For the 20 years of its existence, Dow Industries has specialized in underground work. And in the bustling Las Vegas economy, there's plenty of underground work to keep the company's 310 employees busy. Dow is trenching some 8,000 ft. per day to build the subdivisions and shopping areas needed to stay ahead of the thousands of new residents moving in each month. The company is currently on pace for a $55 million year.
For Michael Davis, Dow's shop and equipment manager, that means managing a diverse fleet that includes 18 track hydraulic excavators (15 to 110 tons), 20 wheel loaders and 27 backhoe-loaders. In November 2005, Dow added an entirely new machine to the fleet: 20-ton Caterpillar M316C wheel excavators. Nevada Caterpillar dealer Cashman Equipment provided the first M316C as a demonstration trial. It was the machine's first and only demo.
"I saw wheel excavators working a few years back and kept thinking they'd be good for our business," says Davis. "It's a move that's worked out well for us. We now have three and plan to add a fourth soon."
The third one purchased just happened to be the 15,000th M300 Series wheel excavator delivered by Caterpillar.
Versatility is a key value to Dow, says Mike Decker, Dow's president,. He recalls times when the company used tires, steel plates and conveyor belts to move track excavators across a road. That's not necessary with wheel excavators. Neither is the time and costs involved with transporting the machines.
"We have 25 jobs going now, anywhere from 1 mile to 90 miles away," he notes. "In any of those areas, we can just drive from one job to the other. We've driven the M316s up to 10 miles."
Decker doesn't foresee the wheel machines replacing its track excavators. "But we do find ourselves deciding which model to use. For the most part, it involves the length of a job. While we don't have a hard-and-fast rule, it's become automatic that any job involving a week or less will be done with a wheel excavator. If a job is longer than that, we put pencil to paper," he explains.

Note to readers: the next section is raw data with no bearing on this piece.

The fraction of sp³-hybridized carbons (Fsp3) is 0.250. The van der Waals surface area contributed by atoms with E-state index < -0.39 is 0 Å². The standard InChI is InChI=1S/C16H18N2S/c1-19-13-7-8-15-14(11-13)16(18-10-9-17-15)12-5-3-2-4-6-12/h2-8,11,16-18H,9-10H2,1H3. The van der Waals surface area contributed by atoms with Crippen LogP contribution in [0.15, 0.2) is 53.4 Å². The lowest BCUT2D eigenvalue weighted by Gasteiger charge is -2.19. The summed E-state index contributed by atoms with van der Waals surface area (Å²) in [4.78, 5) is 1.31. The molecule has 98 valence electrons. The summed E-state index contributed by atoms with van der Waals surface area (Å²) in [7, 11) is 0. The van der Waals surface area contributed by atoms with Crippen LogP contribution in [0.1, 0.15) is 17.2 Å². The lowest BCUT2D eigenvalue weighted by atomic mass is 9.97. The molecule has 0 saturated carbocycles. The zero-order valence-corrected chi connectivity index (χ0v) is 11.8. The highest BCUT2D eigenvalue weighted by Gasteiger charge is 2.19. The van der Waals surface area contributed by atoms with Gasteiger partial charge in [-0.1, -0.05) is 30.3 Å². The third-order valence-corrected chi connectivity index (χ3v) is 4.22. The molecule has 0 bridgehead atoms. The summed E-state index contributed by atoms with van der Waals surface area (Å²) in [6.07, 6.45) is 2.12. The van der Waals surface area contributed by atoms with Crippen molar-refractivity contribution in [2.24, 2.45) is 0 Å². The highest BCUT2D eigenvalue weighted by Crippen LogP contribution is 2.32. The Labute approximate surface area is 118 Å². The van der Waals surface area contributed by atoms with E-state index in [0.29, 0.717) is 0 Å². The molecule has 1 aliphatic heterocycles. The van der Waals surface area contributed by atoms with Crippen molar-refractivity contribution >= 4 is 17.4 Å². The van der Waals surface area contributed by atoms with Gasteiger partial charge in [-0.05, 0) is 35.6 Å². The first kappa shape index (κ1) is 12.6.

Often, both types of excavators will be on a jobsite. While Decker and Davis are quick to point out that wheel excavators don't offer the same stability and pure production capability of their track counterparts, they agree there's no comparison when it comes to flexibility.
"Our operators are constantly moving from one machine to the next," says Davis. "On a typical site, those machines would be both types of excavators, backhoe-loaders and a wheel loader. It's an easier transition for the operator to go from one type of excavator to the other than to a backhoe-loader."
Reducing fleet size
As Dow continues to reconfigure its fleet, Decker anticipates reducing its heavy reliance on backhoe-loaders. Decker and Davis has originally believed a single wheel excavator would replace five backhoe-loaders in digging applications. They are currently reducing the backhoe fleet by 12 machines thanks to the three M316Cs.
"We're underground, so our main backhoe usage was the excavator end," Davis explains. "We used the loader end only 20% of the time."
As a fleet average, Dow was getting only 50% to 60% utilization from its backhoe-loaders. Utilization figures for the wheel excavators are proving the wisdom of the fleet shift.
"We're getting 77% out of the M316Cs," says Decker. "That's better than the 70% we average with our track excavators. Most important, that's more work with fewer machines.
"A wheel excavator gives us up to three times the production of a backhoe-loader," he continues. "Its breakout force often means we don't need a hammer to break up the hard soils and rocks we find here. Plus, it can go just about anywhere a backhoe-loader can."
This is critical to Dow. It's not uncommon for the company to find itself digging between framed residential structures. Typical practice in the Las Vegas area means the curbs are poured prior to power installation in most subdivisions.